BOSTON (Reuters) - A laundry list of referrals about trading at SAC Capital have shed new light on the firm’s opportunistic bets but also illustrate why regulators are having a tough time making allegations of insider trading stick against one of the world’s biggest hedge funds.
In the last three years, Finra, Wall Street’s self-regulatory body, has sent 903 referrals of possible insider trading to the Securities and Exchange Commission, a spokeswoman said.
Among them were dozens of cases of suspicious trading at SAC Capital Advisors, said people familiar with the matter who are not allowed to discuss it publicly. One of the referrals centers on trading in Red Robin Gourmet Burgers Inc (RRGB.O).
Over the last months, Sen. Charles Grassley, the top ranking Republican on the Senate Judiciary Committee, has complained that the SEC has not said what it has done about some 65 referrals of potential problems at SAC.
“Sometimes referrals about an individual or entity will increase because we ask SROs to refer all suspicious activity by traders already under SEC investigation,” SEC spokesman John Nester said, declining to comment specifically about SAC.
Since SAC trades in thousands of securities every day and once made up as much as 4 percent of the daily volume on the New York Stock Exchange, it is not surprising that its name comes up in the Finra referrals, industry experts noted.
“These referrals, however, are based on limited information as no one at Finra has ever contacted the firm, spoken with our investment professionals, or reviewed our research in connection with these matters,” a SAC spokesman said.
SAC said that it has always cooperated fully with any government inquiries and noted that Finra’s referrals to the SEC are neither allegations nor findings of improper activity.
To date, neither the $14 billion fund nor its founder, Steven A. Cohen, one of the hedge fund industry’s most closely watched traders, has been accused of any wrongdoing.
Considering the number of bets SAC makes every year, it may be especially tough to charge that the firm used improper information to trade, people familiar with the matter said.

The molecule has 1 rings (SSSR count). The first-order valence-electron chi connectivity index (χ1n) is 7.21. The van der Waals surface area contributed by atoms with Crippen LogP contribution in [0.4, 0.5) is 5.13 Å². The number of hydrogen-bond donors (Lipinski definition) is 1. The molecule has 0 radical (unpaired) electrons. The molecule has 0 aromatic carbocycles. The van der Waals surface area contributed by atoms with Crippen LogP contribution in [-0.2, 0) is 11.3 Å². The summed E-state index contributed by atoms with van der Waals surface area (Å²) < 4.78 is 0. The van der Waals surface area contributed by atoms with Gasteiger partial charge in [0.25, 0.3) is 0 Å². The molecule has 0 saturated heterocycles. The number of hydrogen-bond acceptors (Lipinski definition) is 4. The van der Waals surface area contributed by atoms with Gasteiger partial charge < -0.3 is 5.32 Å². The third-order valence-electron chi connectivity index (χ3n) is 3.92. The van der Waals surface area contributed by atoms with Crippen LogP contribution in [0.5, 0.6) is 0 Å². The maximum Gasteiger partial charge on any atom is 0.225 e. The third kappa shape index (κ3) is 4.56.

A Finra spokeswoman declined to comment on this matter and the SEC spokesman declined to comment on specific referrals.
Reuters reported earlier this year that there has been a growing consensus among prosecutors and regulators that it might be extremely difficult to make a case against Cohen himself or his firm.
The Financial Industry Regulatory Authority reviews billions of trades a day and routinely alerts the Securities and Exchange Commission to what may be suspicious trading activities at hedge funds and other companies.
Trades can attract regulators’ attention particularly if they are made shortly before a takeover, critical announcement about a drug or a patent or some other market moving event.
The U.S. government has spent years looking at how hedge funds may be relying on inside information to make these lucrative bets, and in the last months the U.S. government has secured dozens of guilty pleas and convictions.
As part of the probe, federal investigators have been looking into allegations of wrongful trading at SAC for about four years, Reuters previously has reported. Several former SAC employees have been netted in the probe.
Donald Longueuil, a one-time SAC portfolio manager, was sentenced to 2-1/2 years in prison for insider trading and his former colleague Noah Freeman pleaded guilty to using inside information to make trades.
Additional reporting by Sarah N. Lynch in Washington; Editing by Matthew Goldstein and Steve Orlofsky